There’s more alleged turbulence on the Chinese internet this week, as it appears that Microsoft’s OneDrive cloud storage service and Yahoo’s Flickr photo hosting site are currently not accessible from the mainland.
News of the failed connectivity first came to our attention from GreatFire.org, the anonymous watchdog that keeps tabs on China’s online censorship activity. Tech in Asia then ran its own unscientific tests and reached out to other residents in the mainland, and found that both sites remained inaccessible.
Here’s what we see when we try to reach Flickr from China:
We’ve reached out to our contacts at Microsoft to get their take on these developments and will update this piece when we hear back.
[UPDATE: 4 July 11:40 AM] Microsoft issued the following statement to Tech in Asia: “We are investigating reports that customers of OneDrive are experiencing access issues in China. We have nothing more to share at this time.”
Is this a genuine block? A temporary closure? Or simply a hiccup on the ever-unreliable Chinese internet? The jury’s out for now. Still, now is prime time to watch out for irregularities in China’s cyberspace. Hong Kong residents are currently staging massive demonstrations against the local government, out of concern that the universal suffrage it was promised for 2017 won’t ever come to fruition due to pressures from Beijing. State media outlets in the mainland have already taken efforts to harmonize the demonstrations, with the English-language China Daily going so far as to describe the protests as an annual march that’s “a jolly good thing.”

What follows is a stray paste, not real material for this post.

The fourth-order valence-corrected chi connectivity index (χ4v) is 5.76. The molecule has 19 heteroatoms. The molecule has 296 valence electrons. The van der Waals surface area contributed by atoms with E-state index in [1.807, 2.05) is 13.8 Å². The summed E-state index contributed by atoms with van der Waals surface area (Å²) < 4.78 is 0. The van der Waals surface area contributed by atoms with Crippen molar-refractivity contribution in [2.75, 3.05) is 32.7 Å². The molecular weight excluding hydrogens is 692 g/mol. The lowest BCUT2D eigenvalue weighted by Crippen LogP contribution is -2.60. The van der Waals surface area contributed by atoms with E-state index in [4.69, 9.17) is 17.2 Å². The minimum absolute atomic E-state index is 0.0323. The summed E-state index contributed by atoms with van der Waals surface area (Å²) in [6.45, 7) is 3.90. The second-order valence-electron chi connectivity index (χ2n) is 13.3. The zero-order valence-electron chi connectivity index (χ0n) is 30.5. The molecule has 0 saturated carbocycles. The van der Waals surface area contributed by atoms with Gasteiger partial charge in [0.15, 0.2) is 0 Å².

Flickr might make an obvious target for suppression, given that it can act as a repository for photographs. OneDrive, on the other hand, marks a unusual choice. While Google Drive remains inaccessible from China, and Dropbox was blocked again last month after a brief re-appearance, OneDrive in theory stands a better chance of survival due to its tight integration with Microsoft’s widely-used Office suite. If businesses in China depend on it to store and share data, a block would likely disrupt the flow of operations.
If these hiccups indeed turn out to be bona-fide blocks, one can’t help but wonder – why not WhatsApp? Why not Instagram? Both services are fully accessible in mainland China, popular around the world, owned by Facebook (which is blocked in China), and can easily facilitate flows of information the CCP would normally deem politically sensitive.
Yesterday Chinese users on Line, the messaging app that’s popular in Japan and Taiwan, took to Sina Weibo to complain that they could not send or receive messages. Line has acknowledged the problem on Chinese-language social media but has yet to speak with any journalists, including us. Wandoujia, its business partner in China, told Tech in Asia this morning that service has returned to normal for some Android users, and our colleague in Beijing successfully sent messages through Line this morning.